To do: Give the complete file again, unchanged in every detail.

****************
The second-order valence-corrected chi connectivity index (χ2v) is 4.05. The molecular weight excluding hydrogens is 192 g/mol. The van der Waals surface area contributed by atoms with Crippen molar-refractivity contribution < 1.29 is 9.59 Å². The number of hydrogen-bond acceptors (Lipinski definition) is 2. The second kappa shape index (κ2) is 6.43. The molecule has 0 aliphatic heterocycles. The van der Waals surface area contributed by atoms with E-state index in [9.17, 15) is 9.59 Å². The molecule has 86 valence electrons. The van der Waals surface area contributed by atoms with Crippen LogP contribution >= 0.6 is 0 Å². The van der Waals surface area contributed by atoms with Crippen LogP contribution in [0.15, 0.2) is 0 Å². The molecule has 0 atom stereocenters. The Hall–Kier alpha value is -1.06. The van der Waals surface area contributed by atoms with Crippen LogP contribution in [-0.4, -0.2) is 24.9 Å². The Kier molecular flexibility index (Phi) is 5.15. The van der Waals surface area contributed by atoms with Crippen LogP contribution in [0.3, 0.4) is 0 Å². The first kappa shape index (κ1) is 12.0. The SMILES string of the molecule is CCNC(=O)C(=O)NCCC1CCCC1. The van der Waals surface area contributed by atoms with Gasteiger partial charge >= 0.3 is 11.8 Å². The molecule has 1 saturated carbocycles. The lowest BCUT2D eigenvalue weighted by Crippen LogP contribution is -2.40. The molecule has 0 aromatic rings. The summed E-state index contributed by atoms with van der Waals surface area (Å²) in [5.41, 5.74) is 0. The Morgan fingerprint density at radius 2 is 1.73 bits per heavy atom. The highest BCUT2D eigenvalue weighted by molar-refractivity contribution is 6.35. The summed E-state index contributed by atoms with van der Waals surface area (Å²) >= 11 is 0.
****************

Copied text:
The second-order valence-corrected chi connectivity index (χ2v) is 4.05. The molecular weight excluding hydrogens is 192 g/mol. The van der Waals surface area contributed by atoms with Crippen molar-refractivity contribution < 1.29 is 9.59 Å². The number of hydrogen-bond acceptors (Lipinski definition) is 2. The second kappa shape index (κ2) is 6.43. The molecule has 0 aliphatic heterocycles. The van der Waals surface area contributed by atoms with E-state index in [9.17, 15) is 9.59 Å². The molecule has 86 valence electrons. The van der Waals surface area contributed by atoms with Crippen LogP contribution >= 0.6 is 0 Å². The van der Waals surface area contributed by atoms with Crippen LogP contribution in [0.15, 0.2) is 0 Å². The molecule has 0 atom stereocenters. The Hall–Kier alpha value is -1.06. The van der Waals surface area contributed by atoms with Crippen LogP contribution in [-0.4, -0.2) is 24.9 Å². The Kier molecular flexibility index (Phi) is 5.15. The van der Waals surface area contributed by atoms with Crippen LogP contribution in [0.3, 0.4) is 0 Å². The first kappa shape index (κ1) is 12.0. The SMILES string of the molecule is CCNC(=O)C(=O)NCCC1CCCC1. The van der Waals surface area contributed by atoms with Gasteiger partial charge >= 0.3 is 11.8 Å². The molecule has 1 saturated carbocycles. The lowest BCUT2D eigenvalue weighted by Crippen LogP contribution is -2.40. The molecule has 0 aromatic rings. The summed E-state index contributed by atoms with van der Waals surface area (Å²) in [5.41, 5.74) is 0. The Morgan fingerprint density at radius 2 is 1.73 bits per heavy atom. The highest BCUT2D eigenvalue weighted by molar-refractivity contribution is 6.35. The summed E-state index contributed by atoms with van der Waals surface area (Å²) >= 11 is 0.